WTO negotiations in order to developour sectors the way it had been developed by the Northern
industrializedcountries. The consumers should be safeguarded through subsidies andbe made conscious
about usefulness of locally produced agro-products. Agriculture sector in the country is also facing
setback because of lowinvestments both by the private and public sectors. Investment in
increasingproductivity is the prerequisite to economic development. It is now widelyargued that
government policies are biased towards agriculture as therehas been a declining share of public
investment in agriculture. The situationis signicantly augmenting poverty and food insecurity.Pakistan
is a member to G-20 (group of more than 20 developing nationswho struggle jointly to safeguard
agriculture) and G-33 (group of developingcountries who demand exemption of key food security
crops from the WTO- called Special Products and provision of Special Safeguard Mechanism toprotect
these crops). All these countries are united to defend their agriculturaleconomy and demand market
access in industrialized countries in order toboost their agricultural productions, encourage farming
communities andtake benet form trade liberalization in agriculture that they were promisedby the rich
countries in the Uruguay round negotiations. US and EU so far are denying these rights to poor
member countries and consequently, theWTO negotiation process is stalled at the moment mainly due
to differences on agriculture.

IMPLICATIONS ON COMMERCE AND INDUSTRY:


Pakistans trade and industrialsectors are also undergoing radical changes in compliance with WTO
rulesand regulations. The textiles sector has been the rst to feel the heat of WTOs implementation.
Pakistani exports, especially textiles, are beingincreasingly subjected to initiation of anti-dumping and
countervailinginvestigations which create uncertainty and depress the business sector.Investigation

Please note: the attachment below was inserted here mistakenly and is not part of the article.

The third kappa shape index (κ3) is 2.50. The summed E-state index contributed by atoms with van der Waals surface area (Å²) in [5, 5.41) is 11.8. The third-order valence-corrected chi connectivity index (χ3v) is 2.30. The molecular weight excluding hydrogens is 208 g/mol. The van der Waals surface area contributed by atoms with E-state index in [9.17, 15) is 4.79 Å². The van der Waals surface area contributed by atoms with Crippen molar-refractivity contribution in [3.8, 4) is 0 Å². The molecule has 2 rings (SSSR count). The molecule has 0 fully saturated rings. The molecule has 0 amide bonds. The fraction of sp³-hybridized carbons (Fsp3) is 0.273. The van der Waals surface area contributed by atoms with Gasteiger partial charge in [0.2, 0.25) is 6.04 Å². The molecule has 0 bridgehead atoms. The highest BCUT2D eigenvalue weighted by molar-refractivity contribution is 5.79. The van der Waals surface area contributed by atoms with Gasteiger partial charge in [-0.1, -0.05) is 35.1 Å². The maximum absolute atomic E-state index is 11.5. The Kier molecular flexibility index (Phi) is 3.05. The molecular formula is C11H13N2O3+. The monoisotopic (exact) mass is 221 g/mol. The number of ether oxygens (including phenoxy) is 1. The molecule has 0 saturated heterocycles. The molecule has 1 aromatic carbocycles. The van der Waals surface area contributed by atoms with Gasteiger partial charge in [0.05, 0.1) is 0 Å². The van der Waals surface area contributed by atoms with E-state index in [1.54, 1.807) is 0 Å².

periods are sometimes quite lengthy and the legal costs of defending these cases are tremendous.
Similarly, the loosening governmentcontrol on cotton export under WTO commitments is also being
seen as athreat to the local textile sector.Pakistani pharmaceutical companies are also expected to suffer
asWTO has envisaged special safeguards for Western, particularly the USpharmaceutical companies
under TRIPS. As most of the research is beingcarried out in the developed world, the formulae of drugs
will be patentedand may raise public health-related issues in the developing world. For instance, the
treatment of tuberculosis costs $ 235 per month in the US,while the generic version in Pakistan costs
Rs. 50 per month. Once Pakistanfully implements TRIPS it has to abandon local production of patented
drugsthat is likely to have a serious impact on its national health care.Leather garment industry of
Pakistan is confronting various challenges to survive in the international market. Leather garments face
stiff competitionfrom Chinese & Indian products. At the one hand, cost of production is veryhigh in
Pakistan due to high cost of various inputs especially utilities andtaxes. On the other hand, leather
garments are made mostly from low grade& medium grade leather because good quality leather is
mostly exported.On top of them the use of hi-tech for quality products and availability of skilled
manpower to cater to the needs of the world market are also severechallenges to the industry. Unless
good quality leather is made availableto value-added sectors, these sectors will continue to suffer and
losetheir market shares in global markets for Leather Garments and Leather Products. As far as the
implications of WTO are concerned, the TBT andSPS are signicantly impacting on Pakistans ability
to increase exports inthis sector. Particularly the environmental issues related with the leather industry